- Shamelessness in the Library – As I said before, memos are due this week, so everyone has been camped out in the library researching, writing, and bluebooking like crazy. On Sunday afternoon I made my way down to my favorite study spot and found a classmate with a table covered in cases, notes, charts, cookies, juice, crumbs, highlighters, pens, cords, and numerous other items. I had forgotten about that pre-finals time when everyone loses their marbles a little bit, puts on sweatpants, and barricades themselves in their favorite study cubby. There was something quite delightful about this sight, and though you may think I’m romanticizing this law school experience, I can assure you this element of academic nostalgia provided much needed comfort for my six hour stint in the lawbrary.

Those are my thoughts for now. Today I’m finishing up this memo draft and meeting with my professor to discuss. He has individual 30 minute office conferences for every student for every writing assignment. These are super helpful because he will point out flaws and also give ideas that didn’t occur to you because you’re so tired of reading the same words over and over again. I’m also tabling in Crowder Courtyard (a common area in the middle of the law school where lots of students eat their lunch) to get signatures for a petition to start an Animal Law organization. We need 20 signatures and 10 members to start, and we got almost all of those yesterday. I’m really excited about getting this started and I look forward to sharing my progress with you.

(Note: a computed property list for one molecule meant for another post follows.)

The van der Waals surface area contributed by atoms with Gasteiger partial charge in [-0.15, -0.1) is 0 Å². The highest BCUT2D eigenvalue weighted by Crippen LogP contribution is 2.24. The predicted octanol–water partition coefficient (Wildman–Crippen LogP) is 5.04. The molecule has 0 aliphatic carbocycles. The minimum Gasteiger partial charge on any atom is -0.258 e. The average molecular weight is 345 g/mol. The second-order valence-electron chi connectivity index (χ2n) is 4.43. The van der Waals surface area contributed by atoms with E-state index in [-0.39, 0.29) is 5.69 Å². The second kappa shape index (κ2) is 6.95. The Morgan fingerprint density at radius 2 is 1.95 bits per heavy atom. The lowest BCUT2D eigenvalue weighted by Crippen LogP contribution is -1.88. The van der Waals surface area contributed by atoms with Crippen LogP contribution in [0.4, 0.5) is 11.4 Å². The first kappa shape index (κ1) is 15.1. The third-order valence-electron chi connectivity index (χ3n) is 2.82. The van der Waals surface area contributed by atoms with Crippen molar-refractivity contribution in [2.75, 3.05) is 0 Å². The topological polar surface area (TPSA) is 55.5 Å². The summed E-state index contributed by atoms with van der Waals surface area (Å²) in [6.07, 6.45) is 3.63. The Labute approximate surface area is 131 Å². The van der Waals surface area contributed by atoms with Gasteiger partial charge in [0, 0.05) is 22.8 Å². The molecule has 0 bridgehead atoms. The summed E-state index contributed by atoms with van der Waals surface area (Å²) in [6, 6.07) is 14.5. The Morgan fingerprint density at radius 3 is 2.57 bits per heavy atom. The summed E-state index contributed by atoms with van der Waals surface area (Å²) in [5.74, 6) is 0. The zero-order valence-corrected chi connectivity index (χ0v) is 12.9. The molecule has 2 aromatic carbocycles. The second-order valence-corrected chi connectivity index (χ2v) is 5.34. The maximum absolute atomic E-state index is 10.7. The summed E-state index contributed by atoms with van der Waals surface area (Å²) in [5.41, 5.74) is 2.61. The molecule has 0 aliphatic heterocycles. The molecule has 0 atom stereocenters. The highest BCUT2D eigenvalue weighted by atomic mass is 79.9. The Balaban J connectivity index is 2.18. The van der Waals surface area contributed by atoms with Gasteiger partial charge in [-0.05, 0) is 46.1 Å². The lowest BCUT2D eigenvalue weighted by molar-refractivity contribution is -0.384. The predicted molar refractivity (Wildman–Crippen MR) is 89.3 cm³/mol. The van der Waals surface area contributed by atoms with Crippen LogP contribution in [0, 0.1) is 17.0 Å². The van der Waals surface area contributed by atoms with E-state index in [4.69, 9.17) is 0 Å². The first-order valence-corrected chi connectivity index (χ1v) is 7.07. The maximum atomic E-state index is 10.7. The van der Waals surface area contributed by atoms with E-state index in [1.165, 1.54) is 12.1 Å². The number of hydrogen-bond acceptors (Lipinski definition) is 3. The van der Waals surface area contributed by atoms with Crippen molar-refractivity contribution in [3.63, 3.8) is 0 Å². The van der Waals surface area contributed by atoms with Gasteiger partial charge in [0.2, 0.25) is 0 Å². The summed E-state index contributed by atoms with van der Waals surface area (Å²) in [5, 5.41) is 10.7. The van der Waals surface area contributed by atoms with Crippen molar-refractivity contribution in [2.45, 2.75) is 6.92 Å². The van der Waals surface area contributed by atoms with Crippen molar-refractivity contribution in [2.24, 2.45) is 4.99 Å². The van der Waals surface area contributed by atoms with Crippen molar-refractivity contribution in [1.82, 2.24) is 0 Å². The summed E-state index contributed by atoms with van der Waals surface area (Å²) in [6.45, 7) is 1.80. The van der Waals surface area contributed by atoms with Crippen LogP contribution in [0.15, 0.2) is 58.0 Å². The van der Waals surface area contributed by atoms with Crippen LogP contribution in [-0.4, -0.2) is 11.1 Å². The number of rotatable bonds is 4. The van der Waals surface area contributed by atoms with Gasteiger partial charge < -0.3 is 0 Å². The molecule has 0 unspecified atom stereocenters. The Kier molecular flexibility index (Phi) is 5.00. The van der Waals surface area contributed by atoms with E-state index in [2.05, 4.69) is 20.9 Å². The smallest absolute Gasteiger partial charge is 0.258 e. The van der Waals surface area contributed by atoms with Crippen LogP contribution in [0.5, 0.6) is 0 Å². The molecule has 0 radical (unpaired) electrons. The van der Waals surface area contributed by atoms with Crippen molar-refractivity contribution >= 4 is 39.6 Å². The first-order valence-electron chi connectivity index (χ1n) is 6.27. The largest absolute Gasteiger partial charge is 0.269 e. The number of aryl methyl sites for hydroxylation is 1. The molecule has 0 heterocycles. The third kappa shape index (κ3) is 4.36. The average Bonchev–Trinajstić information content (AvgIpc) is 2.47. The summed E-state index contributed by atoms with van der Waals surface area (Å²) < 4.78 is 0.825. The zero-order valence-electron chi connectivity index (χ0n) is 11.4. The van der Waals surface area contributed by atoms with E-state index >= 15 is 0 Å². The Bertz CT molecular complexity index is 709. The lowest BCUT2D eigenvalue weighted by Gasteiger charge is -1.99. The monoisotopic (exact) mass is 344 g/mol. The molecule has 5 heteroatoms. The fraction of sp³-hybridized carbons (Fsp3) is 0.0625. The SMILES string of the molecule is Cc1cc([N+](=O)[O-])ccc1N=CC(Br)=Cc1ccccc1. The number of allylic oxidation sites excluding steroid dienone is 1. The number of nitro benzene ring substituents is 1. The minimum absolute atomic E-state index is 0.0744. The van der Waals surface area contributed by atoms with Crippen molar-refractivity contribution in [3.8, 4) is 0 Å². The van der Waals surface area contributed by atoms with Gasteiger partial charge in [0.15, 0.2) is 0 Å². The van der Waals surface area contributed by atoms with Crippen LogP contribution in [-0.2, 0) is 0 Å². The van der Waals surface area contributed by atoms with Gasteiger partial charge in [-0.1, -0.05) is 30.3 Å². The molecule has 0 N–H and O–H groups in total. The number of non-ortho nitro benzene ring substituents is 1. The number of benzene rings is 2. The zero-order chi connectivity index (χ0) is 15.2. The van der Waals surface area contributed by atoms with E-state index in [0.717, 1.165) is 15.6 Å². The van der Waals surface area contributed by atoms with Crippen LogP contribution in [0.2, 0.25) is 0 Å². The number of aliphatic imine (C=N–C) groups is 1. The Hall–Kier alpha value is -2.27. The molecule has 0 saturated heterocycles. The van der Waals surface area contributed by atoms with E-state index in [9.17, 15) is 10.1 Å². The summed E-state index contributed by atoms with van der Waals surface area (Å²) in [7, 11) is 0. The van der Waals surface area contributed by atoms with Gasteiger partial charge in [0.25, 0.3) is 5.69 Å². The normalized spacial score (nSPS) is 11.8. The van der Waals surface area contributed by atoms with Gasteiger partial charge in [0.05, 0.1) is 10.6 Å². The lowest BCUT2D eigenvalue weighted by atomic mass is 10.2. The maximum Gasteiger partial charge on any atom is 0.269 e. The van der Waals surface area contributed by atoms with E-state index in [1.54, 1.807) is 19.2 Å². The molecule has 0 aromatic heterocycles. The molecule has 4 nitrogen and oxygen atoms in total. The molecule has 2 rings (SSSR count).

With that, I’m off. Have a fantastic day!


11.09.10 By Kailey

A Brief Introduction

Case: Kailey Burger v. Law School*

Jurisdiction: St. Louis, Missouri

Procedure: High School at Francis Howell Central (St. Charles, MO), followed by Undergraduate studies at Truman State University (Kirksville, MO), and currently attending Washington University School of Law (St. Louis, MO).

Facts: Kailey has loved school since she was a small child. She is now a 1L at Washington University Law and is faced with the everyday challenges presented by attending a Top 20 Law School.

Issues: First, what is it like to be a student at WashU Law?  Second, will she succeed?

Hahaha.. Maybe the cheesiest possible way to introduce myself.. but I couldn’t resist. Hi! My name is Kailey, and for now I’m flying solo as WUSTL’s Law School Blogger. I’m a 1L and I’m thrilled to be sharing my day-to-day law school experiences with you.

A little about me: as you can see above, I’m from Missouri. I love St. Louis, grilled cheese sandwiches, politics, napping, reading, and traveling. Animal welfare and urban public education are very important issues for me, and I hope to use my law degree to advocate for these causes. At Washington University, I am a member of the Public Service Advisory Board and am working on starting up an Animal Law organization. I am loving law school so far and hope you’ll tune in to see what’s going on in my world.

I’ll be posting at least once a week, so please come back and visit soon!

- Kailey

*in case you aren’t familiar: this is a play on a “case brief” which is what you’ll write to make sure you understand all the relevant info from cases you read for class. all my professors gave instructions on how to do this, so don’t fret.

11.08.10 By Admissions


Welcome to the new Washington University School of Law student blog!